Right up until her July split from Russian entrepreneur Egor Tarabasov, it seemed that Lindsay Lohan was finally getting her life back on track.
Indeed, before breaking things off with her fiancé after a series of violent arguments, the troubled star had been living a low-key life in London, shunning the bars and trying to make it as a stage actress.
But since the collapse of her engagement, Lindsay - who's completed numerous stints in rehab - has decided to throw her energy into opening a club in Athens, Greece, called, well, Lohan.
But having been arrested for possession and of cocaine in 2007, and later confessing to Oprah that she was addicted to alcohol, numerous experts have gone on the record, sharing their fears that the former wild child could be headed for a relapse.
“Opening up a nightclub is a major red flag for someone like Lindsay because she is now going to have to promote the nightclub, being out all hours of the night and being around alcohol and drugs which puts her in an environment that is not conducive to people who have drug and alcohol issues," founder and CEO of The Hills Treatment Center, who doesn't treat Lindsay, tells FOX11.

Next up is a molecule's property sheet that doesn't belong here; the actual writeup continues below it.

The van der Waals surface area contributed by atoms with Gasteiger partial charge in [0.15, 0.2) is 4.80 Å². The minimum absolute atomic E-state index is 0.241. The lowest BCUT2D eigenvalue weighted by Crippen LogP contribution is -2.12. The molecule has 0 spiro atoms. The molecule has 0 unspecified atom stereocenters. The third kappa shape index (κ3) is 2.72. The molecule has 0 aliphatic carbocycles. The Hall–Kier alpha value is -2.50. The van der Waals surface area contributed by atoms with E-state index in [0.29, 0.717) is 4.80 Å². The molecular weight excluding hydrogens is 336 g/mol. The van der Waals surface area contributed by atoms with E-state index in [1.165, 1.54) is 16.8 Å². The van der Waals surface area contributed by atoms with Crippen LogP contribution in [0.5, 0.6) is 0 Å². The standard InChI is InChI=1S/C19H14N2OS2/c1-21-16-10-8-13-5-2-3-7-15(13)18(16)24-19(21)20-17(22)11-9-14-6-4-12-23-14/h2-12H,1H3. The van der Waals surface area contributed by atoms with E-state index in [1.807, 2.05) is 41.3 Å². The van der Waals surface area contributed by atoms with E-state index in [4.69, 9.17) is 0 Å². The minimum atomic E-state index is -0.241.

FOX News’ Dr Manny Alvarez adds: “This is very troubling for someone with her medical history the chances of relapse are very high.
“To be around alcohol and perhaps people that might be indulging in drugs is a formula for disaster.”
What’s more, a rehab professional, who also doesn’t treat Lindsay, says the star's recent Instagram shots of herself partying and posing in lingerie are also a worry.
“These photos and her new job promoting a nightclub are activities not conducive to a sober lifestyle and raise significant concern for her possible need to seek additional addiction and behavioural health services, as addicts often relapse to self-medicate a mental health condition,” Warren Zysman of ACI Rehab says.
But it wasn’t all bad news from FOX 11’s experts, with Dr Samuels praising Lindsay for the work she's been doing with Syrian refugees.
“The good news is her helping refugees in the Middle East is evidence of being of service and making a commitment to helping others," he says of the charity work she carried out in September.
If you or someone you know needs support contact Alcoholics Anonymous on 1300 222 222 or Lifeline on 13 11 14.